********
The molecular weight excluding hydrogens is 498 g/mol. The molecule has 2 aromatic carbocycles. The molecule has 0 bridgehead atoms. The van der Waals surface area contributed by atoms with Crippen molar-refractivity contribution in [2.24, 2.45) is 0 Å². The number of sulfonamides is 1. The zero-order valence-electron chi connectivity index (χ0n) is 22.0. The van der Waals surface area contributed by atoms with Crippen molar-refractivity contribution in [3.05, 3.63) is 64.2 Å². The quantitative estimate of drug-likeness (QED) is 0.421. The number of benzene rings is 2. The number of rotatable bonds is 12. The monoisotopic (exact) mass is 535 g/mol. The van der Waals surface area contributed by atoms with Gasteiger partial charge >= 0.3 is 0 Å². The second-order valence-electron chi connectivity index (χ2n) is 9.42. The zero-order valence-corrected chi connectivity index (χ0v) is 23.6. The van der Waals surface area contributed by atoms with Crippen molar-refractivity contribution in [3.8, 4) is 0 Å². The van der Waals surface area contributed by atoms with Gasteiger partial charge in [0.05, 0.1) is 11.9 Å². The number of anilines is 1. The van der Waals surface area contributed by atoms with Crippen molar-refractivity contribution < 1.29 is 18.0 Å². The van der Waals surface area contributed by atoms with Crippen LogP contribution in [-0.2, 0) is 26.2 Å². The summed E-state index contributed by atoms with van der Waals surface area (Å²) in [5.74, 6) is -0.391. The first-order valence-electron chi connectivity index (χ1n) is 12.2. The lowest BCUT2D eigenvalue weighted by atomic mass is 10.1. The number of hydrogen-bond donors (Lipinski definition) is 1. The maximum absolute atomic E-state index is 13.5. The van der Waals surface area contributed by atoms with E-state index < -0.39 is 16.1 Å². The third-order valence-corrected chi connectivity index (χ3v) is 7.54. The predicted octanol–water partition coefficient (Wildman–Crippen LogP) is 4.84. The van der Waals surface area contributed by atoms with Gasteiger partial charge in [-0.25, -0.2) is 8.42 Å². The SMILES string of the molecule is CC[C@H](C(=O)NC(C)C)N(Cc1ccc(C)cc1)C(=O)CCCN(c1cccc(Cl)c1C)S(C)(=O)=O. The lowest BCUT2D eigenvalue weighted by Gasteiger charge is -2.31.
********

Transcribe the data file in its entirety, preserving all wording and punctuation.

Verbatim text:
The molecular weight excluding hydrogens is 498 g/mol. The molecule has 2 aromatic carbocycles. The molecule has 0 bridgehead atoms. The van der Waals surface area contributed by atoms with Crippen molar-refractivity contribution in [2.24, 2.45) is 0 Å². The number of sulfonamides is 1. The zero-order valence-electron chi connectivity index (χ0n) is 22.0. The van der Waals surface area contributed by atoms with Crippen molar-refractivity contribution in [3.05, 3.63) is 64.2 Å². The quantitative estimate of drug-likeness (QED) is 0.421. The number of benzene rings is 2. The number of rotatable bonds is 12. The monoisotopic (exact) mass is 535 g/mol. The van der Waals surface area contributed by atoms with Gasteiger partial charge >= 0.3 is 0 Å². The second-order valence-electron chi connectivity index (χ2n) is 9.42. The zero-order valence-corrected chi connectivity index (χ0v) is 23.6. The van der Waals surface area contributed by atoms with Crippen molar-refractivity contribution in [3.8, 4) is 0 Å². The van der Waals surface area contributed by atoms with Gasteiger partial charge in [0.05, 0.1) is 11.9 Å². The number of anilines is 1. The van der Waals surface area contributed by atoms with Crippen molar-refractivity contribution < 1.29 is 18.0 Å². The van der Waals surface area contributed by atoms with Crippen LogP contribution in [-0.2, 0) is 26.2 Å². The summed E-state index contributed by atoms with van der Waals surface area (Å²) in [5.74, 6) is -0.391. The first-order valence-electron chi connectivity index (χ1n) is 12.2. The lowest BCUT2D eigenvalue weighted by atomic mass is 10.1. The number of hydrogen-bond donors (Lipinski definition) is 1. The maximum absolute atomic E-state index is 13.5. The van der Waals surface area contributed by atoms with E-state index < -0.39 is 16.1 Å². The third-order valence-corrected chi connectivity index (χ3v) is 7.54. The predicted octanol–water partition coefficient (Wildman–Crippen LogP) is 4.84. The van der Waals surface area contributed by atoms with Gasteiger partial charge in [-0.25, -0.2) is 8.42 Å². The SMILES string of the molecule is CC[C@H](C(=O)NC(C)C)N(Cc1ccc(C)cc1)C(=O)CCCN(c1cccc(Cl)c1C)S(C)(=O)=O. The lowest BCUT2D eigenvalue weighted by Gasteiger charge is -2.31.